Syrian rebel refugees in Jordan nurse wounds and plan a fightback

"We do not want food or clothes. We want arms," says one Syrian rebel fighter in Ramtha, a hub for anti-regime activists crossing the border with the help of relatives and friends.

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RAMTHA, JORDAN // As the four Syrian rebels who had fled from Deraa shared a late breakfast, their eyes were fixed on the television. They flipped from one channel to another, watching the violence unfold in their country.

The conversation at their rented home in this town on Jordan's border with Syria shifted from concerns about relatives to the horrors inflicted upon fellow Syrians.

But the discussion kept returning to one issue: their all-consuming desire to return to Syria and fight President Bashar Al Assad's forces.

"We do not want food or clothes. We want arms," said one 39-year-old, who left Deraa two months ago. "Assad is sending Hizbollah to kill us. They are killing everyone. Everyone is a wanted man in Deraa."

While it is impossible to verify claims that Hizbollah and Iran are helping to suppress the uprising, the security forces of Mr Al Assad's regime have stepped up their assaults in Homs, Hama and Deraa in a bid to wipe out the wellsprings of the 11-month uprising. At the same time, pressure is building on governments in the region and other outside parties to supply weapons to his opponents.

Arab League foreign ministers meeting in Cairo last weekend all but endorsed such aid, passing a resolution urging Arabs to "provide all kinds of political and material support" to the opposition.

If the willingness to provide arms to Mr Al Assad's opponents gains momentum, most of the evidence will be in border towns such as Ramtha.

A well known transit point for smuggling food and cigarettes, Ramtha has become a hub for anti-regime activists crossing the border with the help of relatives and friends.

For the men who have fled the violence in their country, Jordan is a temporary stop. They speak passionately about returning home and fighting the government forces.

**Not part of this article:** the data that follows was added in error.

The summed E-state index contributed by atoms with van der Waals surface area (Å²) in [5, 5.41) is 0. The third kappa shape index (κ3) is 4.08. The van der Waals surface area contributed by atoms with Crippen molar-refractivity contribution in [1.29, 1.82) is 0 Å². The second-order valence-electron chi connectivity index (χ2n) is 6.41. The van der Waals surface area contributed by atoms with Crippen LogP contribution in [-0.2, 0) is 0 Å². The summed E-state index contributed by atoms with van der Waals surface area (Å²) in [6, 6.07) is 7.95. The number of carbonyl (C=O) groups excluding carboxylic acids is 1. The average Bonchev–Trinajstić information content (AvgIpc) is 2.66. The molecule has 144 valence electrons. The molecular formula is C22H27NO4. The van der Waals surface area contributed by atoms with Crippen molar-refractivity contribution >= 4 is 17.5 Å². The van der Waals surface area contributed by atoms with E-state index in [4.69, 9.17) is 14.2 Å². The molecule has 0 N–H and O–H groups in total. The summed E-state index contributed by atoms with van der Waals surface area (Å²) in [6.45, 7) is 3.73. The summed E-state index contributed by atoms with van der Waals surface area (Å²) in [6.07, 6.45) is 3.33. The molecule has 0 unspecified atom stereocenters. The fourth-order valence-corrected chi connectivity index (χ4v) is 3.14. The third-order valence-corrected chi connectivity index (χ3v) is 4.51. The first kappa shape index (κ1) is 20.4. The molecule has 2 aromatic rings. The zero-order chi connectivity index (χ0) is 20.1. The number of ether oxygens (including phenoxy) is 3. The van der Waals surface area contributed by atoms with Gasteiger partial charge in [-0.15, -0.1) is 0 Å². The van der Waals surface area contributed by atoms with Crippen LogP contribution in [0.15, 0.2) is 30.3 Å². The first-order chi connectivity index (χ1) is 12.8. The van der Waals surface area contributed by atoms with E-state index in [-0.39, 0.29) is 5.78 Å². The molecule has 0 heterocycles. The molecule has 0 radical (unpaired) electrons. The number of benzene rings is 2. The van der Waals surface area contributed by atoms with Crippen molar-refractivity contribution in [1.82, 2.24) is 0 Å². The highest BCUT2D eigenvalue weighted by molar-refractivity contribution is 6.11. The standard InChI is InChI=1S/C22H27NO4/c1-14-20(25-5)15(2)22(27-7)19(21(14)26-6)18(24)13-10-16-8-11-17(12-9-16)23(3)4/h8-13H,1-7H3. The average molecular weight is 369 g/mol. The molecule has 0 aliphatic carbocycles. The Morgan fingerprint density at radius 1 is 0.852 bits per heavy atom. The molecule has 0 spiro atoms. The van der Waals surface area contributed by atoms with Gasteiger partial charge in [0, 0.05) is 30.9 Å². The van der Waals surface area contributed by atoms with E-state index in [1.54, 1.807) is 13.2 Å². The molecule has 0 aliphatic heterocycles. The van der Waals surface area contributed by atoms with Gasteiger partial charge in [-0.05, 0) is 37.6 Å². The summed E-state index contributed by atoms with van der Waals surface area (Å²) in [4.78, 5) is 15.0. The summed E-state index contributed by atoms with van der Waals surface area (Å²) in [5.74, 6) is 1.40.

"We cannot stay here any more," said another rebel, a 29-year old, who was shot in the left hand two months ago as he was heading to a protest.

His hand still feels numb after a rushed operation to remove the bullet. "I can hardly move my fingers. The nerve has been damaged," he said. "We were among the first people in Deraa to take up arms and help the army defectors. We cannot stay here and watch."

All the men who spoke to The National declined to give their names, fearful that their families in Syria would be targeted by the security forces.

The United Nations High Commissioner for Refugees estimates there are more than 3,000 registered Syrian refugees in Jordan. Local media put the number of refugees at between 5,000 and 15,000, including army defectors, who are housed in a military compound in Al Salt, north-west of Amman.

Another rebel, a 34-year-old who helps the Free Syrian Army, a force fighting the government forces, joined the refugees in Jordan this month and is waiting for his family to join him.

"I am wanted dead or alive," he said. "I've been distributing medical aid to nearby villages.

"Life is becoming sectarian, and the killings are based on identity. I am going to stay here and coordinate with the rebels.

"We have been working like a beehive. The only difference is that the beehive has a queen to rule, but here we listen to each other and there is no one to rule us."

Although they all claim to bear the scars from the torture inflicted upon them by Syrian security forces, the men insist their will to fight has endured.

"If I have weapons, I will not stay a minute here," said a retired police officer who was arrested twice and tortured for his involvement in the protests.

While he was in prison, he was injected with what he believes were "oil shots" in his lower back that nearly paralysed him.

"It was 5.30 in the morning during Ramadan when I saw four buses and two cars with nearly 50 men who came to arrest me. They besieged my house, destroyed the wall outside, blindfolded my eyes and forced me to the bus. They beat me on my head with their guns and kicked me and hurled insults."

He was tortured with what is known as the tyre technique, in which prisoners are immobilised inside a rubber tyre with their hands and feet tied and hung upside down. He was also beaten with electric rods.

Other prisoners, he said, had their bodies strapped to a wooden board that was bent upwards until they heard a cracking sound.

Another rebel fled to Jordan in December after being shot three times in the left thigh while he was trying to assist a wounded protester. He underwent surgery in a makeshift hospital and a medical rod was inserted in his leg.

In November, Syrian forces stormed into his house in the early hours while he was in hiding. "They harassed my wife, removed the top of her nightgown and said, 'Tell your husband we saw your breasts'."

Four days later, government troops came to the house again and threatened to rape her, record it and put the video on the internet. "She took the kids and fled," he said. "When they returned they didn't find anyone, so they burned the house.

"People in Deraa are living a tragedy. When we hear about the Free Syrian Army's successes, we all yearn to return."